Wednesday, February 17, 2010

Editing a 3D Movie

Ron Proctor kindly explained how he assembled his 3D video (see previous post:"Low cost 3D video") using Adobe Premiere:

We started with two full color video channels (right and left) – anaglyph (the red/blue method) is not ideal, but it is accessible because you don't need a special screen (just special glasses). I'd like to try this with polarization or autostereo some time.

For the anaglyph version, we overlaid the two tracks in a video editor and set the compositing mode to "screen" (also known as "add" in some editors). We removed the red channel from the right, then we removed the blue and green channels from the left.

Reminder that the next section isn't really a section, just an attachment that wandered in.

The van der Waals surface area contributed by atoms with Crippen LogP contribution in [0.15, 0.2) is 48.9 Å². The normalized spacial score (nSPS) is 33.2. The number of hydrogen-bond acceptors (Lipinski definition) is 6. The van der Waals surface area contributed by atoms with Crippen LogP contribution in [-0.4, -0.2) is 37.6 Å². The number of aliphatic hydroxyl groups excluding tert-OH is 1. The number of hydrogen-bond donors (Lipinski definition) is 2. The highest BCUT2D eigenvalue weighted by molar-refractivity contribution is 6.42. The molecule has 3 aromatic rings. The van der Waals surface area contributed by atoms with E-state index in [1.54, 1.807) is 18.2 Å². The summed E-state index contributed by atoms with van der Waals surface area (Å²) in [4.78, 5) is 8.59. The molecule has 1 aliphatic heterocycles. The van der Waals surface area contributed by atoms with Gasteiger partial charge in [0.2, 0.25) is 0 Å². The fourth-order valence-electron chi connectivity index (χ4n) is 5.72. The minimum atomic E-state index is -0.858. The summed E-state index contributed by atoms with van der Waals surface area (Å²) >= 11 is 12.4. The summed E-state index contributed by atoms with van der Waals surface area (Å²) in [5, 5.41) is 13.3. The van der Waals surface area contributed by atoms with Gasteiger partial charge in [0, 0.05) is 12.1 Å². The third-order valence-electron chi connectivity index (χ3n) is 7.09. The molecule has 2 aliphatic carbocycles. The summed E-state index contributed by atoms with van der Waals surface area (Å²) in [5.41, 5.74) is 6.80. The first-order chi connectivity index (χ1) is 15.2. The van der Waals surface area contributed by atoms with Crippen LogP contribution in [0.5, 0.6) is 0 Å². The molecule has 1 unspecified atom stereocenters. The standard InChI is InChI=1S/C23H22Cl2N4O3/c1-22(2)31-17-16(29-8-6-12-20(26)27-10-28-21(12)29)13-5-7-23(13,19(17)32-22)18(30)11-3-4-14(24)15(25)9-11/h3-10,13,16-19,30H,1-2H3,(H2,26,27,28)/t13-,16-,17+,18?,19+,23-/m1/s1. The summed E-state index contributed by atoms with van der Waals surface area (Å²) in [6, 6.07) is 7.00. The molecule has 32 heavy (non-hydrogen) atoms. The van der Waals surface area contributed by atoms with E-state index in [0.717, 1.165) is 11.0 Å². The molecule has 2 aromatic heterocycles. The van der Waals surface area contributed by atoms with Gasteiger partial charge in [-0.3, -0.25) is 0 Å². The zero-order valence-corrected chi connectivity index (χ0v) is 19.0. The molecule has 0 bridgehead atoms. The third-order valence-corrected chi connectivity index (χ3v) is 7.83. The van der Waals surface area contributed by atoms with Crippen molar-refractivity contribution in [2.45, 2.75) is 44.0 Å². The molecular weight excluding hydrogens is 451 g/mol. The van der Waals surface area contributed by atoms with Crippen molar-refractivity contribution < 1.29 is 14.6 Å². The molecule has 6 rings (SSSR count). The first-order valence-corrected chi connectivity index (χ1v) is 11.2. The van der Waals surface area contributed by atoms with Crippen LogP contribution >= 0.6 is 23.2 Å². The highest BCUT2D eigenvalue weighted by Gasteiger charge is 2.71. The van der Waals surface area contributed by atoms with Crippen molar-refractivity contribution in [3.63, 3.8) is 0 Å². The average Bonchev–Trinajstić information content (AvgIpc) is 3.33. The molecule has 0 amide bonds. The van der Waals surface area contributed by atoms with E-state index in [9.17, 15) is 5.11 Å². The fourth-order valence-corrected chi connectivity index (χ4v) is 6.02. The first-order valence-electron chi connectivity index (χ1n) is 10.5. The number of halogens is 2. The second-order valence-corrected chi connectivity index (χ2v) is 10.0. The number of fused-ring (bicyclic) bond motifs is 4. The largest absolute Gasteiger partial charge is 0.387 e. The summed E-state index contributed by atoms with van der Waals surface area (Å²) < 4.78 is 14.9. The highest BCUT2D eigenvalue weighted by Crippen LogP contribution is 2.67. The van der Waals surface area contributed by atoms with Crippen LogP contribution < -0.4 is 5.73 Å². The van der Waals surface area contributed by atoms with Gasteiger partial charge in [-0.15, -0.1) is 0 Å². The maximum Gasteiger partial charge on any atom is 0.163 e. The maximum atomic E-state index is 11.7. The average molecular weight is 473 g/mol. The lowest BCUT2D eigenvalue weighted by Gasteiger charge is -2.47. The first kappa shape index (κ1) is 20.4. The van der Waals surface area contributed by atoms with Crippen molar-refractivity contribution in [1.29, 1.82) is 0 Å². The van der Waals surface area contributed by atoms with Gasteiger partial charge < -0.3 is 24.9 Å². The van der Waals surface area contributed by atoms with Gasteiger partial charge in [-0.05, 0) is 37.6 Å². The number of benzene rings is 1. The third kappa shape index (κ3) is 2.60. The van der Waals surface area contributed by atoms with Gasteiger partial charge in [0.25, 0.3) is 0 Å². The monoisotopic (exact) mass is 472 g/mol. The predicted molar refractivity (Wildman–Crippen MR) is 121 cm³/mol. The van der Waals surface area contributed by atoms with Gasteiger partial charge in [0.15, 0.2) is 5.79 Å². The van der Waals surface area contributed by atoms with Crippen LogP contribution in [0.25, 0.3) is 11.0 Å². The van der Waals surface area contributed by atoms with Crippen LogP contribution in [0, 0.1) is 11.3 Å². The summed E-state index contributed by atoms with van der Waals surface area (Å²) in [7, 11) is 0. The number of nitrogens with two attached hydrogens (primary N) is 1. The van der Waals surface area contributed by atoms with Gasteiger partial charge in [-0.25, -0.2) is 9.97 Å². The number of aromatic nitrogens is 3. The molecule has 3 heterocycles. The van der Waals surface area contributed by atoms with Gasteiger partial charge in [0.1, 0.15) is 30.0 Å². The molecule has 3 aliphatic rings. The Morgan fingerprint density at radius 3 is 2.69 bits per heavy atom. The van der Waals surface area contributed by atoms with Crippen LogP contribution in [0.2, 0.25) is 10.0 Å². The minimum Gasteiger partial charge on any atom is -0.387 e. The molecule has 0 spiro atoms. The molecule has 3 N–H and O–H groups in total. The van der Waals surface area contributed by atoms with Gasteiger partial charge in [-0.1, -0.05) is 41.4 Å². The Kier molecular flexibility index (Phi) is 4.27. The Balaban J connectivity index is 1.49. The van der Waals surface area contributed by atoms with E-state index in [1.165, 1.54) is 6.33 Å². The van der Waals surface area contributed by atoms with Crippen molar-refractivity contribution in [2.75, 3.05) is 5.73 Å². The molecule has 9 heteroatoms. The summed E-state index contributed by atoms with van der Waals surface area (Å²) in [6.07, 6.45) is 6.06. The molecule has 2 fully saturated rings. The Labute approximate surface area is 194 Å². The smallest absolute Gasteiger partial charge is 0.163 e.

We also had to adjust the offset a little bit so the "focus" was on one of the middle birds. Whatever the two channels "line up" on will be the "focus," also known as the "screen plane depth." Whatever is in front of that will "pop out" and whatever is behind will "pop in."

The video editor we used was Adobe Premiere CS4, but you can also do this in cheaper / free software. I also tried it in the video sequence editor in Blender and got a favorable result.

The following video shows a slightly different method of removing the color using Final Cut Pro: Make a 3D Movie: 4-Minute Film School.

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